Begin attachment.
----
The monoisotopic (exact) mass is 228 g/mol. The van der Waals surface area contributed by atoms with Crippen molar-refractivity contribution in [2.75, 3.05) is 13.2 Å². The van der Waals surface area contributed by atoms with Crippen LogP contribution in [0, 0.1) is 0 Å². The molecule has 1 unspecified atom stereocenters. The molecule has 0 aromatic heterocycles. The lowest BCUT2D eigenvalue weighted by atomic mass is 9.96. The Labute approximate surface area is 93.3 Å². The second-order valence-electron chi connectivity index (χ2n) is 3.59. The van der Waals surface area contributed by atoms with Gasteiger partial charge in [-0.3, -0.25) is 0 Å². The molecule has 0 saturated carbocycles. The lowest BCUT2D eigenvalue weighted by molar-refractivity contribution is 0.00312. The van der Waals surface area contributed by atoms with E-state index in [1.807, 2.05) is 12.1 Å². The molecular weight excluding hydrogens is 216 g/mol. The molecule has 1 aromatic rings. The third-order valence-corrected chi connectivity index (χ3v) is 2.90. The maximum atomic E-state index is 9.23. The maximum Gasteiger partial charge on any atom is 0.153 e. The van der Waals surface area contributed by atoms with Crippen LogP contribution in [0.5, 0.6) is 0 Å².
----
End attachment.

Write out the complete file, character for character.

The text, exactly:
The monoisotopic (exact) mass is 228 g/mol. The van der Waals surface area contributed by atoms with Crippen molar-refractivity contribution in [2.75, 3.05) is 13.2 Å². The van der Waals surface area contributed by atoms with Crippen LogP contribution in [0, 0.1) is 0 Å². The molecule has 1 unspecified atom stereocenters. The molecule has 0 aromatic heterocycles. The lowest BCUT2D eigenvalue weighted by atomic mass is 9.96. The Labute approximate surface area is 93.3 Å². The second-order valence-electron chi connectivity index (χ2n) is 3.59. The van der Waals surface area contributed by atoms with Gasteiger partial charge in [-0.3, -0.25) is 0 Å². The molecule has 0 saturated carbocycles. The lowest BCUT2D eigenvalue weighted by molar-refractivity contribution is 0.00312. The van der Waals surface area contributed by atoms with E-state index in [1.807, 2.05) is 12.1 Å². The molecular weight excluding hydrogens is 216 g/mol. The molecule has 1 aromatic rings. The third-order valence-corrected chi connectivity index (χ3v) is 2.90. The maximum atomic E-state index is 9.23. The maximum Gasteiger partial charge on any atom is 0.153 e. The van der Waals surface area contributed by atoms with Crippen LogP contribution in [0.5, 0.6) is 0 Å².